Hachi-gatsu no kyôshikyoku aka Rhapsody in August is Akira Kurosawa's second last movie. In it, sentiments and memories of the atomic attack onto Nagasaki, and the handling of the historical event by oncoming generations, are seemingly the targeted subjects he wanted us and himself to do deal with. Maybe to leave a firm reminder. Maybe to process his own war experience. Likely both.
Through the aged woman and grandmother we are given an idea of how such an event can form a human’s life and what can stay until his end. Unfortunately, in my opinion, that is where Kurosawa only goes skin deep instead close enough to the colourful nature of the heart and its responses to this world.
Nevertheless, there are images and sequences of images of true honest beauty. With grace and charm the grandmother and her family is observed. It’s easy to relate, they have simple questions and opinions that easily can be followed.
And atmosphere. Atmosphere that lies among them and accompanies them -- obviously a characteristic of Kurosawa.
Only is it enough. Enough to learn from it, to identify with, sparking empathy and subsequent comprehension?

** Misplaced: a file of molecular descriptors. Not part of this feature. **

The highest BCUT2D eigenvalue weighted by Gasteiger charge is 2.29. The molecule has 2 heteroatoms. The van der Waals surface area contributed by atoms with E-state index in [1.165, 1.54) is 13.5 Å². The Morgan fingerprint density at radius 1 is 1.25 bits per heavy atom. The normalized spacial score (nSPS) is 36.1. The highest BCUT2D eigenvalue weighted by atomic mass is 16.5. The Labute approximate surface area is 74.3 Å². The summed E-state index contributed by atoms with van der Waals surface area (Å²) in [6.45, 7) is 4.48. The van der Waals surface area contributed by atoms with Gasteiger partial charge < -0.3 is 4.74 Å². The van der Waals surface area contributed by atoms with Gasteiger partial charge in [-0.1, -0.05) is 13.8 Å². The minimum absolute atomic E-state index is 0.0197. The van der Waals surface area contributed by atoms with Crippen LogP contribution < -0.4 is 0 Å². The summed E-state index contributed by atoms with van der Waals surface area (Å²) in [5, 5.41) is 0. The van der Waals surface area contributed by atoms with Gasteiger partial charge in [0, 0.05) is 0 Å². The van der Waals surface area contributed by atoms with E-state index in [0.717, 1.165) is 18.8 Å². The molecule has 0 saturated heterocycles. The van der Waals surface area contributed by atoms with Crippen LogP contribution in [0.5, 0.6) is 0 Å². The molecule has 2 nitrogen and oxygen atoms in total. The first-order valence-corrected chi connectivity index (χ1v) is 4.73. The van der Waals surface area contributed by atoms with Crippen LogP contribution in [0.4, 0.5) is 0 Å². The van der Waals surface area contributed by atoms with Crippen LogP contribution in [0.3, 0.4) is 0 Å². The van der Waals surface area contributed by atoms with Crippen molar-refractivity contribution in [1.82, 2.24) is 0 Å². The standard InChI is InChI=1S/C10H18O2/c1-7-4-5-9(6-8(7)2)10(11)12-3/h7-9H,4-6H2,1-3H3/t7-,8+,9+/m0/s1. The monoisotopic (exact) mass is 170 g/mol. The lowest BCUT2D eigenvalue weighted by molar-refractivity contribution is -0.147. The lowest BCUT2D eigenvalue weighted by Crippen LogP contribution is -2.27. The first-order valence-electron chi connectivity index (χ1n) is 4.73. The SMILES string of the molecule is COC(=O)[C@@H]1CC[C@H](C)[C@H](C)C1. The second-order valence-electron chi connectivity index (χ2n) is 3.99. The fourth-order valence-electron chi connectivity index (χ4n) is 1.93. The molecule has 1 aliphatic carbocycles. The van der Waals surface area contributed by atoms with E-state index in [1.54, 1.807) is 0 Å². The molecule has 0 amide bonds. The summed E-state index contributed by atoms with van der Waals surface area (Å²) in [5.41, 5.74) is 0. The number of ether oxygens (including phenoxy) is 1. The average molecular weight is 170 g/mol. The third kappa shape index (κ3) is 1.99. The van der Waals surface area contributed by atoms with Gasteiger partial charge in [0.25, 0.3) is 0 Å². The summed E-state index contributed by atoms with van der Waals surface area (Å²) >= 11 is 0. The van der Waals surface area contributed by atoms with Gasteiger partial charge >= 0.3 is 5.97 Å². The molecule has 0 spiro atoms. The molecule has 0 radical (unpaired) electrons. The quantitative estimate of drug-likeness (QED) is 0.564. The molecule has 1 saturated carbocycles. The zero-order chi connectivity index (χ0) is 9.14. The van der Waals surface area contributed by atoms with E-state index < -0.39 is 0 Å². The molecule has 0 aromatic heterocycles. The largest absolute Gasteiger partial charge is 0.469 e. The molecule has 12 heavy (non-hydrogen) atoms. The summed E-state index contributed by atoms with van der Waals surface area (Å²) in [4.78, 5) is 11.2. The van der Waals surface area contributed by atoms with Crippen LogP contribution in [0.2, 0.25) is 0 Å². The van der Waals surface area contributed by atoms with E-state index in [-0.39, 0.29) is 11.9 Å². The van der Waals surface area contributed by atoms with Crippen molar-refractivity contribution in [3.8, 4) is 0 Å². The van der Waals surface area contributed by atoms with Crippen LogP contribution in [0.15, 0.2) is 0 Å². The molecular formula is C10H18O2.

Close, but not quite. Not for me. But there is something that will stay with me and that is the missed potential for a masterpiece and the gently clinging emotions I received despite of it. It does raise questions in me, and interest in this very dilemma the US government had to confront and afterwards the dilemma the Japanese encountered whether to recognize a necessity of destruction or not; or maybe "just" whether they have to forgive the unthinkable.
The appearance of the characters is sometimes stifled by academic acting. But luckily Kurosawa lets them breathe most of the time and convincingly tell me with their gestures and words the possible story around a war’s victim. What’s clear to me is that the movie deserved more attention than it received in the past. What’s not clear while watching the movie is where the movie leads us to, but out in the end it leads us well – into something unfortunately real.